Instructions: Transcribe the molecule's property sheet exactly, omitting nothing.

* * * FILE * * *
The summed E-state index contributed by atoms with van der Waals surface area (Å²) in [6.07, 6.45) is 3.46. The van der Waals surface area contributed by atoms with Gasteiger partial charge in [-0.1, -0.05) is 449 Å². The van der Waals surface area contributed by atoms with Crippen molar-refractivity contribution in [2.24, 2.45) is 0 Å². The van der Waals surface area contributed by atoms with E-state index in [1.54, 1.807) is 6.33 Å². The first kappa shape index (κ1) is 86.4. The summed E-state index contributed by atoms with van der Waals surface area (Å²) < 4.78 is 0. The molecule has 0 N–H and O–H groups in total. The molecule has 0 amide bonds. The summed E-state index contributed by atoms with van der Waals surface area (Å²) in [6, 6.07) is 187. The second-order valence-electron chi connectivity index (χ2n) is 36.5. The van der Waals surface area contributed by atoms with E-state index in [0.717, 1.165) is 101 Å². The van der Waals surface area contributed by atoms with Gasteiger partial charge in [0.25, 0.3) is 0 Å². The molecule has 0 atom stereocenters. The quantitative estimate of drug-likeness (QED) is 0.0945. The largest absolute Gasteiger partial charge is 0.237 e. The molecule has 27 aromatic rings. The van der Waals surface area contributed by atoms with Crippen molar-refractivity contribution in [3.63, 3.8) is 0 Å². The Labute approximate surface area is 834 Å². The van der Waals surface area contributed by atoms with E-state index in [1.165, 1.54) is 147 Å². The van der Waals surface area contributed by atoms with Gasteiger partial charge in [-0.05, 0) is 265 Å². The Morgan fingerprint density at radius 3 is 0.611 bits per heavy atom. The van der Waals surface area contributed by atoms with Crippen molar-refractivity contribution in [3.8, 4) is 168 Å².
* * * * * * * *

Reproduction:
The summed E-state index contributed by atoms with van der Waals surface area (Å²) in [6.07, 6.45) is 3.46. The van der Waals surface area contributed by atoms with Gasteiger partial charge in [-0.1, -0.05) is 449 Å². The van der Waals surface area contributed by atoms with Crippen molar-refractivity contribution in [2.24, 2.45) is 0 Å². The van der Waals surface area contributed by atoms with E-state index in [1.54, 1.807) is 6.33 Å². The first kappa shape index (κ1) is 86.4. The summed E-state index contributed by atoms with van der Waals surface area (Å²) < 4.78 is 0. The molecule has 0 N–H and O–H groups in total. The molecule has 0 amide bonds. The summed E-state index contributed by atoms with van der Waals surface area (Å²) in [6, 6.07) is 187. The second-order valence-electron chi connectivity index (χ2n) is 36.5. The van der Waals surface area contributed by atoms with E-state index in [0.717, 1.165) is 101 Å². The van der Waals surface area contributed by atoms with Gasteiger partial charge in [0.25, 0.3) is 0 Å². The molecule has 0 atom stereocenters. The quantitative estimate of drug-likeness (QED) is 0.0945. The largest absolute Gasteiger partial charge is 0.237 e. The molecule has 27 aromatic rings. The van der Waals surface area contributed by atoms with Crippen molar-refractivity contribution in [3.63, 3.8) is 0 Å². The Labute approximate surface area is 834 Å². The van der Waals surface area contributed by atoms with E-state index in [1.165, 1.54) is 147 Å². The van der Waals surface area contributed by atoms with Gasteiger partial charge in [-0.05, 0) is 265 Å². The Morgan fingerprint density at radius 3 is 0.611 bits per heavy atom. The van der Waals surface area contributed by atoms with Crippen molar-refractivity contribution in [3.8, 4) is 168 Å².